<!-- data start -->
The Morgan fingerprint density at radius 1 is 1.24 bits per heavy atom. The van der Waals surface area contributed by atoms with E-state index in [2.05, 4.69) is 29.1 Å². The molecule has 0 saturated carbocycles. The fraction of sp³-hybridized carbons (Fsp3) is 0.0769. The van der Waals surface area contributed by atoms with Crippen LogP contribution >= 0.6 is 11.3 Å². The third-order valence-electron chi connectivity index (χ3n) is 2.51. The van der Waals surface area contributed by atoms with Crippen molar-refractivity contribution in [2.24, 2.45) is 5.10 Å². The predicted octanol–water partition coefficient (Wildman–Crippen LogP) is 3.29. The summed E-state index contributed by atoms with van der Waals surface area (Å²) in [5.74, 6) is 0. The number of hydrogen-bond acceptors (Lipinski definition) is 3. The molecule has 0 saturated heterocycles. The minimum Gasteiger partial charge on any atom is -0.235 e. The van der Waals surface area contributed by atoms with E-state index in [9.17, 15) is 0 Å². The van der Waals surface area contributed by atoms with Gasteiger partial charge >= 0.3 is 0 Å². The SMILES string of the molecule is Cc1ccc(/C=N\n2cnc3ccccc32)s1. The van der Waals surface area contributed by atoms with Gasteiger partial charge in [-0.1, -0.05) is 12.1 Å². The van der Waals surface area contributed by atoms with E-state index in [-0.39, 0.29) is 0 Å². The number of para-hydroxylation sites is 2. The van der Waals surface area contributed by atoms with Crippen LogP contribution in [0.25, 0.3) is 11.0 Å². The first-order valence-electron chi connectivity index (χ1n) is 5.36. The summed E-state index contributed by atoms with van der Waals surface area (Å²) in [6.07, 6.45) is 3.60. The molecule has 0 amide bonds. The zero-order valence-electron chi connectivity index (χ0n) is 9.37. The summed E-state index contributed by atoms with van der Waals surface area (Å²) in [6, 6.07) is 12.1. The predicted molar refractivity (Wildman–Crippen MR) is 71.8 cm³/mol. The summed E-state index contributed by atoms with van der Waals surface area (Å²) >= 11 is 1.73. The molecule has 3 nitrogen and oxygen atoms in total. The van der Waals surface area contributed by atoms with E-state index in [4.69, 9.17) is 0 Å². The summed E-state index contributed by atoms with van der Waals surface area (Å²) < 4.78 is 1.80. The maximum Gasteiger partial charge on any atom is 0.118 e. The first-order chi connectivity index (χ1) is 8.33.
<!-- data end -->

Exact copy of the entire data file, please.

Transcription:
The Morgan fingerprint density at radius 1 is 1.24 bits per heavy atom. The van der Waals surface area contributed by atoms with E-state index in [2.05, 4.69) is 29.1 Å². The molecule has 0 saturated carbocycles. The fraction of sp³-hybridized carbons (Fsp3) is 0.0769. The van der Waals surface area contributed by atoms with Crippen LogP contribution >= 0.6 is 11.3 Å². The third-order valence-electron chi connectivity index (χ3n) is 2.51. The van der Waals surface area contributed by atoms with Crippen molar-refractivity contribution in [2.24, 2.45) is 5.10 Å². The predicted octanol–water partition coefficient (Wildman–Crippen LogP) is 3.29. The summed E-state index contributed by atoms with van der Waals surface area (Å²) in [5.74, 6) is 0. The number of hydrogen-bond acceptors (Lipinski definition) is 3. The molecule has 0 saturated heterocycles. The minimum Gasteiger partial charge on any atom is -0.235 e. The van der Waals surface area contributed by atoms with E-state index in [9.17, 15) is 0 Å². The van der Waals surface area contributed by atoms with Gasteiger partial charge >= 0.3 is 0 Å². The SMILES string of the molecule is Cc1ccc(/C=N\n2cnc3ccccc32)s1. The van der Waals surface area contributed by atoms with Gasteiger partial charge in [-0.1, -0.05) is 12.1 Å². The van der Waals surface area contributed by atoms with E-state index in [-0.39, 0.29) is 0 Å². The number of para-hydroxylation sites is 2. The van der Waals surface area contributed by atoms with Crippen LogP contribution in [0.25, 0.3) is 11.0 Å². The first-order valence-electron chi connectivity index (χ1n) is 5.36. The summed E-state index contributed by atoms with van der Waals surface area (Å²) in [6.07, 6.45) is 3.60. The molecule has 0 amide bonds. The zero-order valence-electron chi connectivity index (χ0n) is 9.37. The summed E-state index contributed by atoms with van der Waals surface area (Å²) in [6, 6.07) is 12.1. The predicted molar refractivity (Wildman–Crippen MR) is 71.8 cm³/mol. The summed E-state index contributed by atoms with van der Waals surface area (Å²) >= 11 is 1.73. The molecule has 3 nitrogen and oxygen atoms in total. The van der Waals surface area contributed by atoms with E-state index in [4.69, 9.17) is 0 Å². The summed E-state index contributed by atoms with van der Waals surface area (Å²) < 4.78 is 1.80. The maximum Gasteiger partial charge on any atom is 0.118 e. The first-order chi connectivity index (χ1) is 8.33.